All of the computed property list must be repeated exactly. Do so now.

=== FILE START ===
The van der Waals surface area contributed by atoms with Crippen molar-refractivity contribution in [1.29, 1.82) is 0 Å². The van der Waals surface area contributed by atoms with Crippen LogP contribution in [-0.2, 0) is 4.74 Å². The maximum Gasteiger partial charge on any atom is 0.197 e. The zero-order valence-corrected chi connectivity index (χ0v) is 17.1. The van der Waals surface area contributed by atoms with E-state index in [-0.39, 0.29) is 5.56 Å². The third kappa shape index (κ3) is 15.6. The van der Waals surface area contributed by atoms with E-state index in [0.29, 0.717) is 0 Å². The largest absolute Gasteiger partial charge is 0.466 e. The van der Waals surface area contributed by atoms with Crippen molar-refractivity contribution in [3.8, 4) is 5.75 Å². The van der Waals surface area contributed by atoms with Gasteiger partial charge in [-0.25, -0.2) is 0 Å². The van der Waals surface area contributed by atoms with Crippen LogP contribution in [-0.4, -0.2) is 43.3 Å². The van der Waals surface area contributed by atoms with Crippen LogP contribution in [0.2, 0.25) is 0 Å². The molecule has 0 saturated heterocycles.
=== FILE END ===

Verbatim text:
The van der Waals surface area contributed by atoms with Crippen molar-refractivity contribution in [1.29, 1.82) is 0 Å². The van der Waals surface area contributed by atoms with Crippen LogP contribution in [-0.2, 0) is 4.74 Å². The maximum Gasteiger partial charge on any atom is 0.197 e. The zero-order valence-corrected chi connectivity index (χ0v) is 17.1. The van der Waals surface area contributed by atoms with E-state index in [-0.39, 0.29) is 5.56 Å². The third kappa shape index (κ3) is 15.6. The van der Waals surface area contributed by atoms with E-state index in [0.29, 0.717) is 0 Å². The largest absolute Gasteiger partial charge is 0.466 e. The van der Waals surface area contributed by atoms with Crippen molar-refractivity contribution in [3.8, 4) is 5.75 Å². The van der Waals surface area contributed by atoms with Gasteiger partial charge in [-0.25, -0.2) is 0 Å². The van der Waals surface area contributed by atoms with Crippen LogP contribution in [-0.4, -0.2) is 43.3 Å². The van der Waals surface area contributed by atoms with Crippen LogP contribution in [0.2, 0.25) is 0 Å². The molecule has 0 saturated heterocycles.